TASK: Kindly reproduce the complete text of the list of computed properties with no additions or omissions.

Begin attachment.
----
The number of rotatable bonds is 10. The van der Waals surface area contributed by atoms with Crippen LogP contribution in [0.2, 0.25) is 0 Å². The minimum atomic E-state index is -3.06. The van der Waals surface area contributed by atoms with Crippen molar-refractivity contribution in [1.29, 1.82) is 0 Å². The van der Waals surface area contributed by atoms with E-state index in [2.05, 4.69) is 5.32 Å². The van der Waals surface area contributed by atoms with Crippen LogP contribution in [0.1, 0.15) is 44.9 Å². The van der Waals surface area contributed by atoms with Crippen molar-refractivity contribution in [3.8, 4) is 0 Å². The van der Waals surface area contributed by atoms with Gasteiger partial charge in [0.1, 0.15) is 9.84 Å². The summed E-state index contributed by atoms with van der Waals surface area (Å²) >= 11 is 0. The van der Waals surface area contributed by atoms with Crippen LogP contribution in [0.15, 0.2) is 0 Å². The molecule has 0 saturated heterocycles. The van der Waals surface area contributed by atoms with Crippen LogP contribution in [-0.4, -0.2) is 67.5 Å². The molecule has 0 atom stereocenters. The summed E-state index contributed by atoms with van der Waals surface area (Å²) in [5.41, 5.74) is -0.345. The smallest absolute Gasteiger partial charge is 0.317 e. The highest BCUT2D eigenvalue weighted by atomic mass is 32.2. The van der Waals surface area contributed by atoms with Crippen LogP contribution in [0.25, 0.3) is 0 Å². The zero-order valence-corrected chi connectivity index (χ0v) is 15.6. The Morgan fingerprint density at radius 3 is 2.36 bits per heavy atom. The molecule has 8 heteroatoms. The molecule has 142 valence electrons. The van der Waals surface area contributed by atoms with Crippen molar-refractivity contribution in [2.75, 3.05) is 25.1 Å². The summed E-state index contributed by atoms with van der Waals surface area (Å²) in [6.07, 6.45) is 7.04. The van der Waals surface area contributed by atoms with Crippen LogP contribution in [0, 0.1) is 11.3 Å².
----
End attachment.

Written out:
The number of rotatable bonds is 10. The van der Waals surface area contributed by atoms with Crippen LogP contribution in [0.2, 0.25) is 0 Å². The minimum atomic E-state index is -3.06. The van der Waals surface area contributed by atoms with Crippen molar-refractivity contribution in [1.29, 1.82) is 0 Å². The van der Waals surface area contributed by atoms with E-state index in [2.05, 4.69) is 5.32 Å². The van der Waals surface area contributed by atoms with Crippen LogP contribution in [0.1, 0.15) is 44.9 Å². The van der Waals surface area contributed by atoms with Crippen molar-refractivity contribution in [3.8, 4) is 0 Å². The van der Waals surface area contributed by atoms with Gasteiger partial charge in [0.1, 0.15) is 9.84 Å². The summed E-state index contributed by atoms with van der Waals surface area (Å²) >= 11 is 0. The van der Waals surface area contributed by atoms with Crippen LogP contribution in [0.15, 0.2) is 0 Å². The molecule has 0 saturated heterocycles. The van der Waals surface area contributed by atoms with Crippen LogP contribution in [-0.4, -0.2) is 67.5 Å². The molecule has 0 atom stereocenters. The summed E-state index contributed by atoms with van der Waals surface area (Å²) in [5.41, 5.74) is -0.345. The smallest absolute Gasteiger partial charge is 0.317 e. The highest BCUT2D eigenvalue weighted by atomic mass is 32.2. The van der Waals surface area contributed by atoms with Crippen LogP contribution in [0.25, 0.3) is 0 Å². The zero-order valence-corrected chi connectivity index (χ0v) is 15.6. The Morgan fingerprint density at radius 3 is 2.36 bits per heavy atom. The molecule has 8 heteroatoms. The molecule has 142 valence electrons. The van der Waals surface area contributed by atoms with Crippen molar-refractivity contribution in [2.75, 3.05) is 25.1 Å². The summed E-state index contributed by atoms with van der Waals surface area (Å²) in [6.07, 6.45) is 7.04. The van der Waals surface area contributed by atoms with Crippen LogP contribution in [0, 0.1) is 11.3 Å².